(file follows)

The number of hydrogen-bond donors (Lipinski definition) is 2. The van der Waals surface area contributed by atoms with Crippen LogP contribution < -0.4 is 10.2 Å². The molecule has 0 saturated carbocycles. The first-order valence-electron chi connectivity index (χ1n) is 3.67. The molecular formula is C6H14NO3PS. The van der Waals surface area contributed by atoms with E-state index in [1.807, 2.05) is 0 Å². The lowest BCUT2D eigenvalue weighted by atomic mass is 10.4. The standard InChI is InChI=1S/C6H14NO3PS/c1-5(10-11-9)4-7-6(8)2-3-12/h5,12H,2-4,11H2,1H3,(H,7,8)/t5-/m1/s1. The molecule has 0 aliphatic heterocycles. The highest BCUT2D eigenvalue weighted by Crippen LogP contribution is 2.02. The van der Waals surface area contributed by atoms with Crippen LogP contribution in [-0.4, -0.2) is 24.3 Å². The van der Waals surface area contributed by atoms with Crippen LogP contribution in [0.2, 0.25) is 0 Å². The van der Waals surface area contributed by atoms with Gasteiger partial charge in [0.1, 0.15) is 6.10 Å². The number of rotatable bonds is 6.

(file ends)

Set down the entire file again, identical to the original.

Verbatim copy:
The number of hydrogen-bond donors (Lipinski definition) is 2. The van der Waals surface area contributed by atoms with Crippen LogP contribution < -0.4 is 10.2 Å². The molecule has 0 saturated carbocycles. The first-order valence-electron chi connectivity index (χ1n) is 3.67. The molecular formula is C6H14NO3PS. The van der Waals surface area contributed by atoms with E-state index in [1.807, 2.05) is 0 Å². The lowest BCUT2D eigenvalue weighted by atomic mass is 10.4. The standard InChI is InChI=1S/C6H14NO3PS/c1-5(10-11-9)4-7-6(8)2-3-12/h5,12H,2-4,11H2,1H3,(H,7,8)/t5-/m1/s1. The molecule has 0 aliphatic heterocycles. The highest BCUT2D eigenvalue weighted by Crippen LogP contribution is 2.02. The van der Waals surface area contributed by atoms with Crippen LogP contribution in [-0.4, -0.2) is 24.3 Å². The van der Waals surface area contributed by atoms with Crippen LogP contribution in [0.2, 0.25) is 0 Å². The van der Waals surface area contributed by atoms with Gasteiger partial charge in [0.1, 0.15) is 6.10 Å². The number of rotatable bonds is 6.